The Mayhaw festival at Golden Acres Farm was where the booth was. There were other vendors and everyone was so nice and happy and the weather was perfect rain scrubbed and cooled, the light clear and sharper without all the dust and smoke in the air. Families with children raced by with the little ones crowing and pointing at the chickens. Goats waundered through the crowd. Hay rides drove wagons full of people out and around all the different varieties of goat and sheep. Bob Cooper and I discussed Lulu and Bunny. Two baby girl goats they have for sale. I think Nigerean dwarf goats might be part of who they are. I told him I could not consider getting any pets until after I return from Europe with Dad. He said he would hold them. I said, "No, look for a home for them, and when I get back we will see if they are available or if they have gone to their new homes. I would like them for goat milk soap. Bob and Melanie have this 7 page contract you sign when you buy their goats. No eating. No eating of their offspring of any generation. They are to be kept in certain secure situations, other pets must be reviewed, etc. I like that. I like that they love their goats so much they want to make sure that they will be taken care of appropriately. I am not sure if I want to take on goats. I have had them before. They are no more trouble then a dog. But that would be like getting 2 new dogs. hmmmmm. I will think about it. I would love goats in my pasture. And I love goat manure for my gardens.
After the Mayhaw festival the toy flew me to the Opera House where we broke the set. There was a nice turn out of volunteers from the cast and crew to break things down, and it went quickly. About 2 hours and most everything had been moved back into its place, and now we just need the 2 guys who move the stage for us come carry the stage outside and Virginia Jones and the Curse of Nergal will be another happy memory.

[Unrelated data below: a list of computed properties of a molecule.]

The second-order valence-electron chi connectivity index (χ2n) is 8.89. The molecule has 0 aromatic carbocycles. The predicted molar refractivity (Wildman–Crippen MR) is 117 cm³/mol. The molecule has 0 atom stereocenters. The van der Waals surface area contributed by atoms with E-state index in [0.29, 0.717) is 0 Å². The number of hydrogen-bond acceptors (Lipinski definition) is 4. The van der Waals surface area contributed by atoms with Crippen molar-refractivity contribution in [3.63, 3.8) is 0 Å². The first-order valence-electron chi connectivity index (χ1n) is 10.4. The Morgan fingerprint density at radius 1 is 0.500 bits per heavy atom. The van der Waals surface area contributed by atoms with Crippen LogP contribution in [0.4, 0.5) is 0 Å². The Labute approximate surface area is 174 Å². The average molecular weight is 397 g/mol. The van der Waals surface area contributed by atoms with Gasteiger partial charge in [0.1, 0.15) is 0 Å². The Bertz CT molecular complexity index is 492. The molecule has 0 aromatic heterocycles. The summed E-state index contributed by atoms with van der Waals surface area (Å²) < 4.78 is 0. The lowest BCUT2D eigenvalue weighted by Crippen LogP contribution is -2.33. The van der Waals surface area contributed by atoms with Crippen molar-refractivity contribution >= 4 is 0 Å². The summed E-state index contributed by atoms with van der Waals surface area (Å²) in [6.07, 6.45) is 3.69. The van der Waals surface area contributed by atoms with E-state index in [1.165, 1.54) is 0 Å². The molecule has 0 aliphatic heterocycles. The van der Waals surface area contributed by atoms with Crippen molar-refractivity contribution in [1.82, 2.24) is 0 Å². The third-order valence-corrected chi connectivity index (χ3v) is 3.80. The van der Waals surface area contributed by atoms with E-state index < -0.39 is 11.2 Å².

And I am home and will make a few phone calls to catch up and then hopefully get to bed early to read and then to sleep and to dream. I was walking with Bob around the yard this afternoon and looked at my hydranga garden and all the colors of the mass of flowers. I wanted to get a picture to show you. Maybe tomorrow, Marina is sitting on my lap and I can't get up. She is a long story, but I am just going to be grateful that she wants to be close right now, and enjoy it and hope that she does not hurt me. But I realized as Bob and I walked about my yard that I was happy. Truly deep in my soul euphorically happy with the weather, my house, my yard, my kids, my life, the play I shared with so many, spending time with Georgie at the Mayhaw Festival. Selling a pair of gloves to try and send a child to camp. To see chickens scratching and bunnies slipping through the bushes this way and that. Bob next to me with the stuffed pheasant in his mouth. The baby chickens wanting treats as I walk by. The grapes and figs and pears fruiting in my orchard. My bells and chimes ringing in the wind and by my hand. Flowers floating on green stems and leaves overflowing my yard and porch. And my porch. The symbol of so many happy parts of my life. I think I will take my book and phone outside and listen to the chimes and bells and talk to my dad and Vicki. Oh, yes, and early to bed. I am happy today, deep down happy, happy that brings a smile to my face as I realize all the things around me that make me happy. Happy, grateful. two words that are so similiar in meaning to me. Two words that best describe this day, this life.
And I am grateful for the play with its amazing cast and crew. And for the audience, so many familiar faces coming to all the plays and events at our Opera House. And for this glorious cool, over cast spring day. The light almost shaded blue like looking through pale sunglasses. Happy to have seen Sioux, grateful that Ms Moon is home. Grateful that Marcy and Fred will soon be home.